What an insightful and challenging statement! Every moment of their lives these nonconforming individuals are cognizant of the fact that they now inhabit a world outside the dominant culture. They realize that the minimal social services being offered them are merely bandages that temporarily staunch the bleeding of deeper wounds that are symptoms of a sickness in our way of life and of misguided values. The underlying societal disease process is not being treated and there is rarely a voice among those in power demanding implementation of the systemic, structural changes needed to cure the disease.
Those on the outside are aware that they’re rejecting the norms to which most people subscribe and by doing so relegating themselves to an existence that imperils their wellbeing and often their very lives. The look of hopelessness and despair on many of their faces bears testament to their knowledge that they will probably never be allowed back into the world that they spurned due to its judgment of them and its inability to find a place for them. Noncompliance is the only weapon at their disposal to counter the brutality of the oppressive system that rejected them for who they are and for their unique understanding of themselves and the world.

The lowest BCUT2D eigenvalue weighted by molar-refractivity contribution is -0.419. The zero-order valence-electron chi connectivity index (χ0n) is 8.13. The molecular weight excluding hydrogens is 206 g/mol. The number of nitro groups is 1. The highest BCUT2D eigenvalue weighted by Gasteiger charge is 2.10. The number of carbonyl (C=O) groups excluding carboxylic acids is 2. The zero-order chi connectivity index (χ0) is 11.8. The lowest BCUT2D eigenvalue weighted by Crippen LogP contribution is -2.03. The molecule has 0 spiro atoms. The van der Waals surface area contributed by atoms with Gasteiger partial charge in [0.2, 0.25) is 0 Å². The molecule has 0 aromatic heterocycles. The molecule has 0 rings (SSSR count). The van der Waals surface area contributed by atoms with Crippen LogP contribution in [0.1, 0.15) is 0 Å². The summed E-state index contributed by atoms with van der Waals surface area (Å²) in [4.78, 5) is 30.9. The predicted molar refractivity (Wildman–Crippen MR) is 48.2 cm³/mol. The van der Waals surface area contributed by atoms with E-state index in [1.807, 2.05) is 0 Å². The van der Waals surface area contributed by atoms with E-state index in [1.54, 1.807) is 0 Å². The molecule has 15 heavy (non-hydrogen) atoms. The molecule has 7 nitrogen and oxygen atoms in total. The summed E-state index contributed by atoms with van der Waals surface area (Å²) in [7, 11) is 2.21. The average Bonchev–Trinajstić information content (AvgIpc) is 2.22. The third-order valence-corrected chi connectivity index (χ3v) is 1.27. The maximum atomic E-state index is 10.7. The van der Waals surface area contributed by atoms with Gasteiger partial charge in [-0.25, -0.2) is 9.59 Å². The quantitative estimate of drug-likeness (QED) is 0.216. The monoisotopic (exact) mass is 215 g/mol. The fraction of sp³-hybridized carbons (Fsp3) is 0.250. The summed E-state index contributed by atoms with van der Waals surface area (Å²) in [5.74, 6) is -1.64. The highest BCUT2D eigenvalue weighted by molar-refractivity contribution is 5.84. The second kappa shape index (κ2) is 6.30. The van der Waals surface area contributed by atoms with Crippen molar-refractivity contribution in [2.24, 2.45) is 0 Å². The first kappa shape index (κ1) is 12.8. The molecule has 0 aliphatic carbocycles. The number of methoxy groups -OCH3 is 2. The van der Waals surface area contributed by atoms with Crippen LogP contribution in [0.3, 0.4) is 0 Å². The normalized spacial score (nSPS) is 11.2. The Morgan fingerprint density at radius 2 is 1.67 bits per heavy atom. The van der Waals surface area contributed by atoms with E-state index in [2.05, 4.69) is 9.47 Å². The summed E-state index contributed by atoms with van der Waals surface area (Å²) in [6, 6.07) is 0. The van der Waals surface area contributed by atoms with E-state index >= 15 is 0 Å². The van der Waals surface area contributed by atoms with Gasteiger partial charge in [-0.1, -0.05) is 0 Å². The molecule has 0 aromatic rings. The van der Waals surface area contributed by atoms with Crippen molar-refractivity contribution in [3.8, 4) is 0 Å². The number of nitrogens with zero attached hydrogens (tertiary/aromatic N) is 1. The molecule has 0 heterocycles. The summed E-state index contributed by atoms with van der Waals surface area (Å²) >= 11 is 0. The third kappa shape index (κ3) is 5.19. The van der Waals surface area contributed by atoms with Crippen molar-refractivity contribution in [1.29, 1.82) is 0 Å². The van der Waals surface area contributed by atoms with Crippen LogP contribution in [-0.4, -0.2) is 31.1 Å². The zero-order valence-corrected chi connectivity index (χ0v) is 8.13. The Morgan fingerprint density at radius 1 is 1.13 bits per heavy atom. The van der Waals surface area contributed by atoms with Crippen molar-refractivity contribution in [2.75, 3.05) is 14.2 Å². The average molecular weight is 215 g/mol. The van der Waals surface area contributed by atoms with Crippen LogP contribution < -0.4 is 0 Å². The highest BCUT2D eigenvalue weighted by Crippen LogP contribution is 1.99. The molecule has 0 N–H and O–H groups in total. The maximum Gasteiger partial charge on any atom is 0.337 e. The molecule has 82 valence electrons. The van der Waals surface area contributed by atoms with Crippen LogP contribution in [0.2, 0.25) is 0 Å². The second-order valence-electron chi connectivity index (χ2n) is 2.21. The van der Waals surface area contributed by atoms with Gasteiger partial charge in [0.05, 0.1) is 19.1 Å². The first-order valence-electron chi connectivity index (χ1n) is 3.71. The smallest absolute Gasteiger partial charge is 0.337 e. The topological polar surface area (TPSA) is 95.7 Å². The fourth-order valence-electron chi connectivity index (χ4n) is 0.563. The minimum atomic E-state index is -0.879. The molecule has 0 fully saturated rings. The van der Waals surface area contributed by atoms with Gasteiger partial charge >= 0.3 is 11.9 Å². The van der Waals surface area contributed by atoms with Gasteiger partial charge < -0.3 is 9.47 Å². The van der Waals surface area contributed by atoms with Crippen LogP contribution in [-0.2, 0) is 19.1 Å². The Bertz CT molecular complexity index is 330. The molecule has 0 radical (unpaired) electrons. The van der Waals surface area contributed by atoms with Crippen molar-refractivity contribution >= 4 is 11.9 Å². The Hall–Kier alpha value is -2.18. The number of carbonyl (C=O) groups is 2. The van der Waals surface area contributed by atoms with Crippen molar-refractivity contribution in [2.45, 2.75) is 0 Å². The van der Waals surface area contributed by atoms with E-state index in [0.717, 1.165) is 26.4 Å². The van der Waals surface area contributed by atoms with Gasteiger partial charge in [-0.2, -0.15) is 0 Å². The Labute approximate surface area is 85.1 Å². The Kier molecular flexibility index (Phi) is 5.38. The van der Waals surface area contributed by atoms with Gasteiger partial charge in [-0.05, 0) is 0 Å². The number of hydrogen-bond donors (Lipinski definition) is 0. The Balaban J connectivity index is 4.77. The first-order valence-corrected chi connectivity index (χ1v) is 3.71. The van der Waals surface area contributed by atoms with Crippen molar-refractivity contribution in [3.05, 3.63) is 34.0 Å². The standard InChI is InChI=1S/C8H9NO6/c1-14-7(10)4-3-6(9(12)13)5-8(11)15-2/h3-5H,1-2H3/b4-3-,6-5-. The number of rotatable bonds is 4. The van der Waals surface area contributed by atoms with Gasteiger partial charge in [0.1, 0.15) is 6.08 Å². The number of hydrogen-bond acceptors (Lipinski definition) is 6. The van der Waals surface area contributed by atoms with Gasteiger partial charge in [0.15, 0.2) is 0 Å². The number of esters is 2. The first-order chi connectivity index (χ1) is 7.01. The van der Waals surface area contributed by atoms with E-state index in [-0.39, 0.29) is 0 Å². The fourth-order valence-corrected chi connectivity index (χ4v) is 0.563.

Should the marginalized inhabitants of our public spaces wish to return to the world of acceptability and respectability, the system will actually work to keep them on the outside because they know too much.